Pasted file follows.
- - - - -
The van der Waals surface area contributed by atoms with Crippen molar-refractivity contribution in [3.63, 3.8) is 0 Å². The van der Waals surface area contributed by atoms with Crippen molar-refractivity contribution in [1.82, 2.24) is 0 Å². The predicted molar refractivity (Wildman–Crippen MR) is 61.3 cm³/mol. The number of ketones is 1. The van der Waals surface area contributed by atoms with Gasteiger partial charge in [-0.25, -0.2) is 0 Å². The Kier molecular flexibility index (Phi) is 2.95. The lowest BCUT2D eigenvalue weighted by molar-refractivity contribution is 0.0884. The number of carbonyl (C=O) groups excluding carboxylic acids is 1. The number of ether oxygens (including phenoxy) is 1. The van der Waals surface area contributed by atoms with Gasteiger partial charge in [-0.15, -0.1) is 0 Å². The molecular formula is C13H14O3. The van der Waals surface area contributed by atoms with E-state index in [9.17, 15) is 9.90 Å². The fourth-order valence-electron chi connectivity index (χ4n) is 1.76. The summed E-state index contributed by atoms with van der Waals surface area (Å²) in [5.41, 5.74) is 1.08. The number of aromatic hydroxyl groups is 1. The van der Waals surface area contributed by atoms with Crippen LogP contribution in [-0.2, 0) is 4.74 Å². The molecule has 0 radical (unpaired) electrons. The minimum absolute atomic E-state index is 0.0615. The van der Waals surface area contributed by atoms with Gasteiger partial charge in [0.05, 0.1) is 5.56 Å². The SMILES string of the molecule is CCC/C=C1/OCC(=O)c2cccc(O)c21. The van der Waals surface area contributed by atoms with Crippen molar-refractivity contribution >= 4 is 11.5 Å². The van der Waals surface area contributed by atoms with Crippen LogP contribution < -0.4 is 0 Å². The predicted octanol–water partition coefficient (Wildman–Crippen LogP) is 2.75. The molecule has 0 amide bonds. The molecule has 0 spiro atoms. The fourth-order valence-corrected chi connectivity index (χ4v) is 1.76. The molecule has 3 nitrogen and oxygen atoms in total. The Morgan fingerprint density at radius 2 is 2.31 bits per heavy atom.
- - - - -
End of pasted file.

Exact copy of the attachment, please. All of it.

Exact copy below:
The van der Waals surface area contributed by atoms with Crippen molar-refractivity contribution in [3.63, 3.8) is 0 Å². The van der Waals surface area contributed by atoms with Crippen molar-refractivity contribution in [1.82, 2.24) is 0 Å². The predicted molar refractivity (Wildman–Crippen MR) is 61.3 cm³/mol. The number of ketones is 1. The van der Waals surface area contributed by atoms with Gasteiger partial charge in [-0.25, -0.2) is 0 Å². The Kier molecular flexibility index (Phi) is 2.95. The lowest BCUT2D eigenvalue weighted by molar-refractivity contribution is 0.0884. The number of carbonyl (C=O) groups excluding carboxylic acids is 1. The number of ether oxygens (including phenoxy) is 1. The van der Waals surface area contributed by atoms with Gasteiger partial charge in [-0.15, -0.1) is 0 Å². The molecular formula is C13H14O3. The van der Waals surface area contributed by atoms with E-state index in [9.17, 15) is 9.90 Å². The fourth-order valence-electron chi connectivity index (χ4n) is 1.76. The summed E-state index contributed by atoms with van der Waals surface area (Å²) in [5.41, 5.74) is 1.08. The number of aromatic hydroxyl groups is 1. The van der Waals surface area contributed by atoms with Crippen LogP contribution in [-0.2, 0) is 4.74 Å². The molecule has 0 radical (unpaired) electrons. The minimum absolute atomic E-state index is 0.0615. The van der Waals surface area contributed by atoms with Gasteiger partial charge in [0.05, 0.1) is 5.56 Å². The SMILES string of the molecule is CCC/C=C1/OCC(=O)c2cccc(O)c21. The van der Waals surface area contributed by atoms with Crippen molar-refractivity contribution >= 4 is 11.5 Å². The van der Waals surface area contributed by atoms with Crippen LogP contribution < -0.4 is 0 Å². The predicted octanol–water partition coefficient (Wildman–Crippen LogP) is 2.75. The molecule has 0 amide bonds. The molecule has 0 spiro atoms. The fourth-order valence-corrected chi connectivity index (χ4v) is 1.76. The molecule has 3 nitrogen and oxygen atoms in total. The Morgan fingerprint density at radius 2 is 2.31 bits per heavy atom.